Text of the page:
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Whether you’re on the road or in a studio, the second most important thing you’re going to pay attention to is background. It’s safe to say that the least amount of distraction behind your subject will make for a better picture. So let’s consider photo backdrops, and most specifically, muslin backdrops.

Muslin is a cotton fabric with a looser weave than most cotton products and can get wrinkled pretty quickly. That can be either good or bad, depending on your perspective, and will matter greatly with one other consideration.

See more: Pros and Cons of Using Muslin Backdrops

Is the backdrop going to be in the picture?

What I mean is this: if you put your backdrop far enough behind your subject and work with shallow depth of field (a smaller f-stop number), the photography backdrop is going to be a soft, uniform color and won’t really be “in” the picture.

The other alternative is to use the backdrop as part of the picture, where you actually see and feel the texture of the material. Many photographers will drape a backdrop in such a way to emphasize the wrinkles and folds in the fabric thereby creating a “photographic environment.” Some photographers will go so far as to include frame into the photograph as well. All of these considerations are artistic choices that you, as the artist, get to make.

model posing on cranberry muslin backdropPhoto Courtesy of: Ryan Walsh, Featuring: Cranberry Washed Muslin

But let’s take a step forward and talk a bit about how to physically handle that photo backdrop. In a studio environment storing a muslin backdrop is rare, but take that same backdrop out on location and things get interesting. You can easily do a head shot in a confined space with a relatively small backdrop. However, shooting a full length figure or more than one person will require a 10’x20’ muslin along with a sturdy frame. Muslin of that size will require some handling if you want to avoid wrinkles and creases.

See more: Muslin vs. Seamless Paper


There are two ways to eliminate those pests. Carefully folding the cloth after every use is paramount, and folding a 10’x20’ backdrop can be a challenge. You can easily accomplish a fold by laying it out flat (much easier for two people) and folding it over loosely to try to avoid making sharp creases…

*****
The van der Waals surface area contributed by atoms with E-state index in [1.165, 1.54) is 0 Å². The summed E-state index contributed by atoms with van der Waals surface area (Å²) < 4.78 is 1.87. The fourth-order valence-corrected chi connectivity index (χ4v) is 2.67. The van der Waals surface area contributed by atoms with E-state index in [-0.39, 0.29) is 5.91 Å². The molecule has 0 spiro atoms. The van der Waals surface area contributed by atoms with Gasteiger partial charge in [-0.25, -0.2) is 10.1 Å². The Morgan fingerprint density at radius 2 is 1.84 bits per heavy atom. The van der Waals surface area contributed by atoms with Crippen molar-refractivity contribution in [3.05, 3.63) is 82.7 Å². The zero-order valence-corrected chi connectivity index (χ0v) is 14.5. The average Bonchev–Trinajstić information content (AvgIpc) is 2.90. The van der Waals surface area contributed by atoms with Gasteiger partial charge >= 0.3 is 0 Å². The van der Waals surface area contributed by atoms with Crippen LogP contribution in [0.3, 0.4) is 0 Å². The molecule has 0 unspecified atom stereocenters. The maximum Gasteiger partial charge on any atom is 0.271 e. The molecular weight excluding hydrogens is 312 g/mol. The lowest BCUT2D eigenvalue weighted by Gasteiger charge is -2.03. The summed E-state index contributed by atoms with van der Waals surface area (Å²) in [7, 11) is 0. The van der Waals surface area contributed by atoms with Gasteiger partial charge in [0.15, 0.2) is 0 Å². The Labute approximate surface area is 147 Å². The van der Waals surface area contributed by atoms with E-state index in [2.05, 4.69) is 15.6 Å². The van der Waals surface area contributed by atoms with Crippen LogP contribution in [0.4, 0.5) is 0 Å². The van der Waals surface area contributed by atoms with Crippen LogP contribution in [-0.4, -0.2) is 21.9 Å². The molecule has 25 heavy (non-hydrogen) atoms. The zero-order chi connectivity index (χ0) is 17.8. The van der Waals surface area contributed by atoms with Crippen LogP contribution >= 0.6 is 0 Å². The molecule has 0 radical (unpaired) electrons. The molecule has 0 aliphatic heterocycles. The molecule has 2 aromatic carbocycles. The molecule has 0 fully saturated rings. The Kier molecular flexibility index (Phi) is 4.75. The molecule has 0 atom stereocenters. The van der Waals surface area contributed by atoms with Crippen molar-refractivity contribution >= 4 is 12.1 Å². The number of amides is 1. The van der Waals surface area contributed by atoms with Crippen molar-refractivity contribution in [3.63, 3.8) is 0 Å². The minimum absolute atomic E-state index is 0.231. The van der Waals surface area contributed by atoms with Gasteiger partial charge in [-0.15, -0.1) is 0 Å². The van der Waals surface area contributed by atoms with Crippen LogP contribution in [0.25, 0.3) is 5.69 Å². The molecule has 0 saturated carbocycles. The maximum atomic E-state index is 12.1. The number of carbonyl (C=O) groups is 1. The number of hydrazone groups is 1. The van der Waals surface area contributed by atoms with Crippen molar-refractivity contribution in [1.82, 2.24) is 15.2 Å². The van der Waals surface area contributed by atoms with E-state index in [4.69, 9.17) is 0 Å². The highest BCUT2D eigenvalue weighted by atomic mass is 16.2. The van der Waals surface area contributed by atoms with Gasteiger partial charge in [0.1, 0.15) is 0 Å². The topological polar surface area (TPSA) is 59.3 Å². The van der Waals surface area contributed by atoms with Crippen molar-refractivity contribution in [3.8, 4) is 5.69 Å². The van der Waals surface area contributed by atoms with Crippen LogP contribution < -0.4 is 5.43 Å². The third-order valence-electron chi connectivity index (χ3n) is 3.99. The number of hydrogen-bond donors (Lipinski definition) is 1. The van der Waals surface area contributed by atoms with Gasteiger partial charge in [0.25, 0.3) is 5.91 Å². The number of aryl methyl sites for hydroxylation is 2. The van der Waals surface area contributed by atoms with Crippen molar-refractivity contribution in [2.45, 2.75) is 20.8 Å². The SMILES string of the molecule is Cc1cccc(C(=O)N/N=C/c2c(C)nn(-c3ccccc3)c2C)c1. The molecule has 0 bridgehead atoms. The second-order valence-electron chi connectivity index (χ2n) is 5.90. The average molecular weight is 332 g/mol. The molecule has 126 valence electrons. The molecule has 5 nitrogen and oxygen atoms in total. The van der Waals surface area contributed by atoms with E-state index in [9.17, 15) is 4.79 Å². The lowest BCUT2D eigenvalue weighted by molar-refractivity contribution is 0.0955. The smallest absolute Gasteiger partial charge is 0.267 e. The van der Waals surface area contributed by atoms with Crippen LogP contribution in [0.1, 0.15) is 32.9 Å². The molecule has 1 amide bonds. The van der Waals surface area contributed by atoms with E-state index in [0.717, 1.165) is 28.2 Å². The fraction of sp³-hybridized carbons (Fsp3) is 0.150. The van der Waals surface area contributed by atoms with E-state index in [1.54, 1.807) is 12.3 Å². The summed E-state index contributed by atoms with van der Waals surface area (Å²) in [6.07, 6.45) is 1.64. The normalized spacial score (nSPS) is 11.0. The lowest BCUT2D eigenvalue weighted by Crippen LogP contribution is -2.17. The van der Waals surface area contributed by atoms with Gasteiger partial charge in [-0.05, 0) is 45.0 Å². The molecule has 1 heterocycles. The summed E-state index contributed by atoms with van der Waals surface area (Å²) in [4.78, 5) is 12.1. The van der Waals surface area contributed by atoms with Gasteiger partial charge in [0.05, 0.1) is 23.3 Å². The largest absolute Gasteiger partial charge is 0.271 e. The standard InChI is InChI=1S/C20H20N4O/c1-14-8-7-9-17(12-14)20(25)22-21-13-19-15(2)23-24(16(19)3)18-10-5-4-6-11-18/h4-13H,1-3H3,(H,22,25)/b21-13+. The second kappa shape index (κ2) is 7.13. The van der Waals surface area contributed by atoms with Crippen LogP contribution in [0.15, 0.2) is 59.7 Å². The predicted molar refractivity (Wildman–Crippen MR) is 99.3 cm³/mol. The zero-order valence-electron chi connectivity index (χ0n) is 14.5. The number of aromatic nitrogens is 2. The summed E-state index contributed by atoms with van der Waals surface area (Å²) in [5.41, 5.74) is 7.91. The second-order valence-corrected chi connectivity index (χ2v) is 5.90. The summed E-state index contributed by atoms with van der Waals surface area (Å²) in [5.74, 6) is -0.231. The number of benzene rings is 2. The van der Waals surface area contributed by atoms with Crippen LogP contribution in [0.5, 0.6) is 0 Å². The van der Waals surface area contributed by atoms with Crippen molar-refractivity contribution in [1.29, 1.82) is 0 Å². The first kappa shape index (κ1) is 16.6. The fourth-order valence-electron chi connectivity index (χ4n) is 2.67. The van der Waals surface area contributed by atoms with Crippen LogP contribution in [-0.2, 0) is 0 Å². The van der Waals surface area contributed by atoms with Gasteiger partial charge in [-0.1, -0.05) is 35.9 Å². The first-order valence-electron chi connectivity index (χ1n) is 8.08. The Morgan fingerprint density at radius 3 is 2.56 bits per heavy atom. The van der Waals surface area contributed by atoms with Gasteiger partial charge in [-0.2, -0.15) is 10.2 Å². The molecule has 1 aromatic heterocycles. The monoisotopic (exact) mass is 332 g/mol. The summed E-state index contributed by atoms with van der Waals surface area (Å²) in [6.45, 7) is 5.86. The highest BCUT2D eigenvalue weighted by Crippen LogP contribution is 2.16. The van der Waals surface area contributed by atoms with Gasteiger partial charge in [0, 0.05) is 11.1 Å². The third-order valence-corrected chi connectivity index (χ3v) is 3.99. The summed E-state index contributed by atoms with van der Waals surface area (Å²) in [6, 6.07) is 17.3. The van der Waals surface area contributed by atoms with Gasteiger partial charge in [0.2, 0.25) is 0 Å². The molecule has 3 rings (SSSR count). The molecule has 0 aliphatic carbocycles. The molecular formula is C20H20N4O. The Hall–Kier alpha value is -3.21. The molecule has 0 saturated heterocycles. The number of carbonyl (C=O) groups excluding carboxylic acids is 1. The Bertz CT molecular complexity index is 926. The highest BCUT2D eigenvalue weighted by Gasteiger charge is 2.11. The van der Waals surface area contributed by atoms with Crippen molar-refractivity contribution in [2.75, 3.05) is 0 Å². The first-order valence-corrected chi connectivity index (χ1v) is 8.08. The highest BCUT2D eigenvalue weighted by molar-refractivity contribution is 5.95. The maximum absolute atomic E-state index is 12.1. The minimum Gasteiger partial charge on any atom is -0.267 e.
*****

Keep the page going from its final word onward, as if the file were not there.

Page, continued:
Until it’s ready to be put bag into its traveling bag, which is an absolute must if you want it to last. NEVER just ball it up and store it away, unless you really, really like wrinkles.

muslin carry bagFeaturing: Gray Skies Muslin Backdrop


An alternative to folding is ‘folding and rolling’. If you’re working with a large muslin, folding it down to a manageable size will allow you to roll it into a neat pile before you put it into your bag. Another storage method is to do a complete rolling. You can best accomplish this by rolling your muslin around the core from a spent roll of seamless.

Steaming or Clamping

Now, once the backdrop is out of the bag and you are setting up your shot, if there are any wrinkles, there are two solutions: a good steamer will easily smooth out those creases, which is great if you like lugging around a lot of equipment. The easiest way to flatten out that backdrop is by securing every corner and then some with A-clamps. No photographer should ever, ever leave the house without a box of A-clamps of all sizes, but preferably the big ones that will fit around a pole or light stand.

How to Get Wrinkles Out of MuslinPhoto Courtesy of: Ryan Walsh, Featuring: Gray Skies Crushed Muslin

There is an absolutely stunning array of muslin backdrops available, and you can choose from a wide array of washed or crushed colors. Think about what a Sky Blue Muslin or even a Red Retro Muslin backdrop might look like behind your subjects. You’ll have a grand time trying to decide on one backdrop when you have such an array of vibrant colors to choose from.

The most important thing to remember about photography backdrops is that you are the artist and you get to make the choices. Trying new things will ultimately lead you to discovering your style, your way of doing things. And that is what will separate you from the pack, which is what good photography is all about.

James Schuck

James Schuck is a writer and photographer working in Southern California. He is a graduate of the School of Visual Arts in New York City and has photographed everything from Architecture to Auto Parts to Cookies to Portraits and Weddings.

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